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G.R. No.

L-19227 February 17, 1968

DIOSDADO YULIONGSIU, plaintiff-appellant,
PHILIPPINE NATIONAL BANK (Cebu Branch), defendant-appellee.


Plaintiff-appellant Diosdado Yuliongsiu was the owner of two (2) vessels and operated another vessel, the
FS-203, valued at P210,672.24, which was purchased by him from the Philippine Shipping Commission, by
installment or on account. As of 1943, plaintiff had paid to the Philippine Shipping Commission only the sum of
P76,500 and the balance of the purchase price was payable at P50,000 a year, due on or before the end of the
current year.

Plaintiff obtained a loan of P50,000 from the defendant Philippine National Bank. To guarantee its payment,
plaintiff pledged the M/S Surigao, M/S Don Dino and its equity in the FS-203 to the defendant bank, as evidenced by
the pledge contract. Subsequently, plaintiff effected partial payment of the loan in the sum of P20,000. The
remaining balance was renewed by the execution of two (2) promissory notes in the bank's favor. These two notes
were never paid at all by plaintiff on their respective due dates. The plaintiff and two other accused for estafa thru
falsification of commercial documents. Plaintiff and his co-accused were convicted by the trial court and sentenced
to indemnify the defendant bank. The conviction was affirmed by the Court of Appeals. Together with the institution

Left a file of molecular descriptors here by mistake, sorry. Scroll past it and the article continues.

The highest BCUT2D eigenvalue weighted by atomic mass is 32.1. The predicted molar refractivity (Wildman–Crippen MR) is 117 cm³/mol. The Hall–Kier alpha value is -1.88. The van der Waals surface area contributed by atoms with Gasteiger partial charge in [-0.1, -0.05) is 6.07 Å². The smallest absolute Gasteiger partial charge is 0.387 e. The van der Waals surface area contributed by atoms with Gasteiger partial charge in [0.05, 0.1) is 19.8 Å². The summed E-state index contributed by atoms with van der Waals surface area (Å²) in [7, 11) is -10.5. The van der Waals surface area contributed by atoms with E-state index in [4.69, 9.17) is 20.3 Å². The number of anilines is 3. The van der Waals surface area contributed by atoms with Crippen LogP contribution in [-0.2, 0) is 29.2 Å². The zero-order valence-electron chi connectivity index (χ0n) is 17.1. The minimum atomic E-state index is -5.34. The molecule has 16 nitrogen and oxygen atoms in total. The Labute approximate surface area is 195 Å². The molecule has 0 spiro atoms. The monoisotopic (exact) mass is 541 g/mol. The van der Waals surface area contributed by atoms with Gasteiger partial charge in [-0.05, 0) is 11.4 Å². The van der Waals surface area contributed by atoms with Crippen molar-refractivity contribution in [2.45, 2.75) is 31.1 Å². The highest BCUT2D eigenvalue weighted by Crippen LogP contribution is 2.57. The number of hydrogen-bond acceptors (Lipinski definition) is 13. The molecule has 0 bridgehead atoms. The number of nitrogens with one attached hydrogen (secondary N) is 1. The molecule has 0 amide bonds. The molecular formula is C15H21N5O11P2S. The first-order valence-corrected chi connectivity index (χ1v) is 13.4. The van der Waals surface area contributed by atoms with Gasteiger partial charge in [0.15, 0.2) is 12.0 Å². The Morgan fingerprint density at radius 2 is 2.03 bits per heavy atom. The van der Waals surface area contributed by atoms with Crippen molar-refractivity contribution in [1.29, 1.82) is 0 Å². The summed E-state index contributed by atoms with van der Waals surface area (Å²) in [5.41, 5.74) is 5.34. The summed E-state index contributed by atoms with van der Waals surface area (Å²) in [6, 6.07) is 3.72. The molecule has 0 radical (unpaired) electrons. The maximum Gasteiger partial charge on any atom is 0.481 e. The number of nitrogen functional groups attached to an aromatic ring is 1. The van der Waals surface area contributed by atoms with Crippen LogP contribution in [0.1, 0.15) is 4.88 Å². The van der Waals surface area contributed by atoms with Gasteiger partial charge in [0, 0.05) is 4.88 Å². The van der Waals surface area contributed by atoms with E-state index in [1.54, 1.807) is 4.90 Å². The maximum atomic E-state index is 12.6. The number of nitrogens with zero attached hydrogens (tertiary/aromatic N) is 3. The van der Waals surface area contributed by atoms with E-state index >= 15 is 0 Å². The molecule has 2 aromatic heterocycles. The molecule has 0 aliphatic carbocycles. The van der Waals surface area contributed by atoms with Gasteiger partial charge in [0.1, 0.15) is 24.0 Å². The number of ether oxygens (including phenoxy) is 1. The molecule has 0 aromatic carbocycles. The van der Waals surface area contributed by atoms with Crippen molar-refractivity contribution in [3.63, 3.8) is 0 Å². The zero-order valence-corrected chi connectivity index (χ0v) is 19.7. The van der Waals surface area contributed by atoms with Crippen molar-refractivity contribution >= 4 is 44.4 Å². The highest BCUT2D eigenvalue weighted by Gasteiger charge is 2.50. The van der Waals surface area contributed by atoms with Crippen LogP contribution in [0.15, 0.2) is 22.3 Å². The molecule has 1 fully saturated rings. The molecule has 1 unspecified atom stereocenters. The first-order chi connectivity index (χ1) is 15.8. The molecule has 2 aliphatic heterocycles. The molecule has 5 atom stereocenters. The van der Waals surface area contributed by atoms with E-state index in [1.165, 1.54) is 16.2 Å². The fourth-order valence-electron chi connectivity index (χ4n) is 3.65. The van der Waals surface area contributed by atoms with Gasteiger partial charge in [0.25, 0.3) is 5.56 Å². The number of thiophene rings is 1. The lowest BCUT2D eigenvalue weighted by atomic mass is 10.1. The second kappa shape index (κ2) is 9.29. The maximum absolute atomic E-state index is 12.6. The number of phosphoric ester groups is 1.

of the criminal action, defendant bank took physical possession of three pledged vessels while they were at the Port
of Cebu, and after the first note fell due and was not paid, the Cebu Branch Manager of defendant bank, acting as
attorney-in-fact of plaintiff pursuant to the terms of the pledge contract, executed a document of sale, transferring
the two pledged vessels and plaintiff's equity in FS-203, to defendant bank.

The FS-203 was subsequently surrendered by the defendant bank to the Philippine Shipping Commission
which rescinded the sale to plaintiff for failure to pay the remaining installments on the purchase price thereof. The
other two boats were sold by defendant bank to third parties. Plaintiff commenced action in the CFI of Cebu to
recover the vessels or their value and damages from defendant bank. The latter filed its answer. The CFI rendered
its decision that: (a) the bank's taking of physical possession of the vessels was justified by the pledge contract and
the law; b) that the private sale of the pledged vessels by defendant bank to itself without notice to the plaintiff-
pledgor as stipulated in the pledge contract was likewise valid; and (c) that the defendant bank should pay to
plaintiff. The plaintiffs motion for reconsideration and new trial was denied. Hence, this appeal to the SC.

Plaintiff-appellant, Yuliongsiu, contends that the contract is a chattel mortgage contract and that the creditor-
defendant, PNB, could not take possession of the chattels object thereof until after there has been default.

ISSUE: WON the plaintiffs contention is tenable.


No. The contract he entered was a contract of pledge. The defendant bank, PNB, as pledgee was therefore
entitled to the actual possession of the vessels. While it is true that plaintiff continued operating the vessels after the
pledge contract was entered into, his possession was expressly made "subject to the order of the pledgee." The
provision of Art. 2110 of the present Civil Code 11being new cannot apply to the pledge contract here which was
entered into. the pledgee can temporarily entrust the physical possession of the chattels pledged to the pledgor
without invalidating the pledge. In such a case, the pledgor is regarded as holding the pledged property merely as
trustee for the pledgee.

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